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Abdullah the Butcher,
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Now it can be told. In 1995, two wrestling companies squared off on Monday night television to compete head to head in an unprecedented confrontation. On one side, Vince McMahon, the ... See full summary »
It's probably not much of a surprise that I now review this biographic documentary of Eddie Guerrero. I admit that I wasn't exactly a head over heels die hard fan of the guy, but I never saw a bad Guerrero match, ever. This is my way of saying "Thanks, Eddie. And bless you."
I knew that the Guerrero family has had long traditions in wrestling, both in Mexico and the US. I was caught a bit off guard when I got to know that even Mando Guerrero had been wrestling. One of the bonus matches is actually Gory's three oldest sons (Chavo, Mando and Hector) taking on RPM and Cactus Jack in a six man tag match at AWA Superclash III. (A bit strange that a match that doesn't include Eddie is on Eddie's movie though. But no complaints, because the match was entertaining.) All of Eddie's brothers praised him as the superior wrestler and really showed him the best of respects. The part that dealt with Eddie's addiction was quite sad and disturbing, but in a good way. I must agree to the fact that when you talk about something as serious and terrible as drugs, it's not going to be a pleasant moment. The dirt must be dug up so the people can learn from it. Eddie is actually one of the best examples, both on the good and bad. (Note: If you think about it, the youth today and their drinking and drug habits are about the same as old rockers has had over the years. People remember Rolling Stones, Doors, Beatles and Jimi Hendrix for their drug use as well as their music. These people took loads of drugs and booze, but obviously, the younger generations haven't learned. Sad really...) Eddie took a big load of drugs, but miraculously, he prevailed. Thet takes guts, hard training and a iron will stronger than any to do. I tip my hat, nay, take it off, for Eddie. Eddie was a all-round kidder, no doubt. He had a laid-back style and lots of humour and self irony. This gave birth to the Latino Heat, Los Guerreros, the Raza and the Lyin', Cheatin' an' Stealin'. Being this good-guy with criminal habits worked out well for both him and Chavito. I'm glad to see that Eddie came in on a track where he felt secure. The documentary itself doesn't cover his WWE Championship and the story lines it took on, but let me just say it like this; I'm glad Eddie was stripped of the WWE title as quickly as he was. He might've put the worst of his demons behind him, but the pressure of being the WWE Champ would most likely re-ignite some of them. Eddie was strong, but not that strong. Or rather, WWE decided to not finding out. They played it safe, and I really am glad for that. And I'm pretty sure Eddie was as well.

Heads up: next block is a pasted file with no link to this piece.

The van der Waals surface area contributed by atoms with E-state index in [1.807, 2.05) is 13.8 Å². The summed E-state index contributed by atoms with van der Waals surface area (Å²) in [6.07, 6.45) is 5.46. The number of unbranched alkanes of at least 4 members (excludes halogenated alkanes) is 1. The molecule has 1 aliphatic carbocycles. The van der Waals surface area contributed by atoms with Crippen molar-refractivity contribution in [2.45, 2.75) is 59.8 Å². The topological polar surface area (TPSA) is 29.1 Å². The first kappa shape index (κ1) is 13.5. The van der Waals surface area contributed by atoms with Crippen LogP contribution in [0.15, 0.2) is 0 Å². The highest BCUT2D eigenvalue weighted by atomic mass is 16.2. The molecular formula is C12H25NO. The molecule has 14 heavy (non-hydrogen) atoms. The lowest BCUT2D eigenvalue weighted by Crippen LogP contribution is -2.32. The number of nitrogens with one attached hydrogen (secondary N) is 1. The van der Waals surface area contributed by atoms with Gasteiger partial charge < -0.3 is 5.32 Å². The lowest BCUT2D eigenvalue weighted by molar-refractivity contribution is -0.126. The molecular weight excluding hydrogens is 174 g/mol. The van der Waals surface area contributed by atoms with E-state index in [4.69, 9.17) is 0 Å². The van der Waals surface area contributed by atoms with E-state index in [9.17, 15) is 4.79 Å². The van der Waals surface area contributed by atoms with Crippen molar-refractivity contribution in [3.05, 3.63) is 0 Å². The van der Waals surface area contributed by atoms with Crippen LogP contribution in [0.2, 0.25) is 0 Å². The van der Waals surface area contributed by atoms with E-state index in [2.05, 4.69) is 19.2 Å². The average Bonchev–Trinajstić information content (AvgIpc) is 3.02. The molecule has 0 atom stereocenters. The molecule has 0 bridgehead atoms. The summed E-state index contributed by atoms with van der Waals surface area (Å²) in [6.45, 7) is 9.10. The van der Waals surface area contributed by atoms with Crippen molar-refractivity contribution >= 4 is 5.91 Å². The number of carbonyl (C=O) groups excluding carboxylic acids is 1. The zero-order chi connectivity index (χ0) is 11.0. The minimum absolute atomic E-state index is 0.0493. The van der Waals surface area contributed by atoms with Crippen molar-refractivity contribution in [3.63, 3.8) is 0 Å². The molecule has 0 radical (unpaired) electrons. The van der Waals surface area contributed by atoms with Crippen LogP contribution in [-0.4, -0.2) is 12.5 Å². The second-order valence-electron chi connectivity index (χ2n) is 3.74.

Now, you may ask that if I thought this documentary was so great, why not the top score? First, I thought it was too short. The actual documentary is barely 70 minutes long, and the extra material on the first disc is a bit messy. It doesn't really make too much sense time line-wise. On disc two, there's ONLY extras. This is good, but it's still messy, according to the time line these things has occurred. And there are more matches that I think should've had alternate commentary. There's alt. commentary with Dean Malenko, Rey Mysterio and Rob Van Dam, but there's matches with Chris Jericho and Chavo Guerrero that I'd love to hear alt. commentary on. Well, c'est la vie. I recommend (and note this; I NEVER, NEVER, recommend films) all Eddie fans to get this. This is his testament. This is his legacy.
(Final note: What really irks me, is that Eddie will be just like JYD; inducted in the Hall of Fame after his death. I was so hoping to see him stand there on the podium, a elderly, graying gentleman with a wave of cheers rushing over him. Now it's not to happen.)
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